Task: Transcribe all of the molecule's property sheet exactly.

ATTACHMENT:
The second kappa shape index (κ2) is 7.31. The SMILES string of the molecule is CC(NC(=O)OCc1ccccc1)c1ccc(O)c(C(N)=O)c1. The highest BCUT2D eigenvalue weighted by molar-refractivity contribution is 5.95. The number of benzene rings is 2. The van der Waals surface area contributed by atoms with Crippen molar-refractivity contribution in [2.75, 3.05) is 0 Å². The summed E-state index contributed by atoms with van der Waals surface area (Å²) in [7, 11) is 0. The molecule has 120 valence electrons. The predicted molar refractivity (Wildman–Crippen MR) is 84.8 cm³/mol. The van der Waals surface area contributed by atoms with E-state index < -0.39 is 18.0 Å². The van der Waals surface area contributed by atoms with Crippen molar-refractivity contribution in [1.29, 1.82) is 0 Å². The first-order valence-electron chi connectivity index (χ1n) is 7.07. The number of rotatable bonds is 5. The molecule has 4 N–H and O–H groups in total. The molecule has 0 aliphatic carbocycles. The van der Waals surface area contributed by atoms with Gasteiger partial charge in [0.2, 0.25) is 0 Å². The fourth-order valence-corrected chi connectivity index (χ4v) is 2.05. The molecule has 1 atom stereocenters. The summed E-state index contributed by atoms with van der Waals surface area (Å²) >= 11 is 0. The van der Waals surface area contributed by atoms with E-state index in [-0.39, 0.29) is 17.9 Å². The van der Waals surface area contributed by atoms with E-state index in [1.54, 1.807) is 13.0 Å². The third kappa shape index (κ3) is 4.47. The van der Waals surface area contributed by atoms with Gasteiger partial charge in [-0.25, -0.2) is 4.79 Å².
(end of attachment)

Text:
The second kappa shape index (κ2) is 7.31. The SMILES string of the molecule is CC(NC(=O)OCc1ccccc1)c1ccc(O)c(C(N)=O)c1. The highest BCUT2D eigenvalue weighted by molar-refractivity contribution is 5.95. The number of benzene rings is 2. The van der Waals surface area contributed by atoms with Crippen molar-refractivity contribution in [2.75, 3.05) is 0 Å². The summed E-state index contributed by atoms with van der Waals surface area (Å²) in [7, 11) is 0. The molecule has 120 valence electrons. The predicted molar refractivity (Wildman–Crippen MR) is 84.8 cm³/mol. The van der Waals surface area contributed by atoms with E-state index < -0.39 is 18.0 Å². The van der Waals surface area contributed by atoms with Crippen molar-refractivity contribution in [1.29, 1.82) is 0 Å². The first-order valence-electron chi connectivity index (χ1n) is 7.07. The number of rotatable bonds is 5. The molecule has 4 N–H and O–H groups in total. The molecule has 0 aliphatic carbocycles. The van der Waals surface area contributed by atoms with Gasteiger partial charge in [0.2, 0.25) is 0 Å². The fourth-order valence-corrected chi connectivity index (χ4v) is 2.05. The molecule has 1 atom stereocenters. The summed E-state index contributed by atoms with van der Waals surface area (Å²) >= 11 is 0. The van der Waals surface area contributed by atoms with E-state index in [-0.39, 0.29) is 17.9 Å². The van der Waals surface area contributed by atoms with E-state index in [1.54, 1.807) is 13.0 Å². The third kappa shape index (κ3) is 4.47. The van der Waals surface area contributed by atoms with Gasteiger partial charge in [-0.25, -0.2) is 4.79 Å².